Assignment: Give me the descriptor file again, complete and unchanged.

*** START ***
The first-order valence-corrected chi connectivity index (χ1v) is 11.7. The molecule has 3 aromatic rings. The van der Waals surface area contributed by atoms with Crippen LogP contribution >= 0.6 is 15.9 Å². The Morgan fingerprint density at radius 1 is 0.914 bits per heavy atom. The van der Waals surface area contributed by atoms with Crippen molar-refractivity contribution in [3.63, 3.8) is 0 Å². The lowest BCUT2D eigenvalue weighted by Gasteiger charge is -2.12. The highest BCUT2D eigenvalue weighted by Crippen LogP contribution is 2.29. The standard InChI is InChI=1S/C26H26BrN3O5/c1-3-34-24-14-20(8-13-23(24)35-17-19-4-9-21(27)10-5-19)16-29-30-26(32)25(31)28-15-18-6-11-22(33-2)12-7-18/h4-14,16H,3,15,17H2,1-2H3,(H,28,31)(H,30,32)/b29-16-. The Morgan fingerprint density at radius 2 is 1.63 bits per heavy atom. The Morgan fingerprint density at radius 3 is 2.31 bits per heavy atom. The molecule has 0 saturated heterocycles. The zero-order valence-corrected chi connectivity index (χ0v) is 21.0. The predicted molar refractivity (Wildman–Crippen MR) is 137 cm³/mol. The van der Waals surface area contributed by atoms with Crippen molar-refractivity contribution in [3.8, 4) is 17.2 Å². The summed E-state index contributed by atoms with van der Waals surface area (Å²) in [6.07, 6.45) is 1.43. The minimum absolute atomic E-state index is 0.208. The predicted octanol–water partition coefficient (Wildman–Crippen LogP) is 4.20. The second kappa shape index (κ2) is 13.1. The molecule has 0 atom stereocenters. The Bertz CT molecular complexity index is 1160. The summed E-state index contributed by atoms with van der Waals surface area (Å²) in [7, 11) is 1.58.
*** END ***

The first-order valence-corrected chi connectivity index (χ1v) is 11.7. The molecule has 3 aromatic rings. The van der Waals surface area contributed by atoms with Crippen LogP contribution >= 0.6 is 15.9 Å². The Morgan fingerprint density at radius 1 is 0.914 bits per heavy atom. The van der Waals surface area contributed by atoms with Crippen molar-refractivity contribution in [3.63, 3.8) is 0 Å². The lowest BCUT2D eigenvalue weighted by Gasteiger charge is -2.12. The highest BCUT2D eigenvalue weighted by Crippen LogP contribution is 2.29. The standard InChI is InChI=1S/C26H26BrN3O5/c1-3-34-24-14-20(8-13-23(24)35-17-19-4-9-21(27)10-5-19)16-29-30-26(32)25(31)28-15-18-6-11-22(33-2)12-7-18/h4-14,16H,3,15,17H2,1-2H3,(H,28,31)(H,30,32)/b29-16-. The Morgan fingerprint density at radius 2 is 1.63 bits per heavy atom. The Morgan fingerprint density at radius 3 is 2.31 bits per heavy atom. The molecule has 0 saturated heterocycles. The zero-order valence-corrected chi connectivity index (χ0v) is 21.0. The predicted molar refractivity (Wildman–Crippen MR) is 137 cm³/mol. The van der Waals surface area contributed by atoms with Crippen molar-refractivity contribution in [3.8, 4) is 17.2 Å². The summed E-state index contributed by atoms with van der Waals surface area (Å²) in [6.07, 6.45) is 1.43. The minimum absolute atomic E-state index is 0.208. The predicted octanol–water partition coefficient (Wildman–Crippen LogP) is 4.20. The second kappa shape index (κ2) is 13.1. The molecule has 0 atom stereocenters. The Bertz CT molecular complexity index is 1160. The summed E-state index contributed by atoms with van der Waals surface area (Å²) in [7, 11) is 1.58.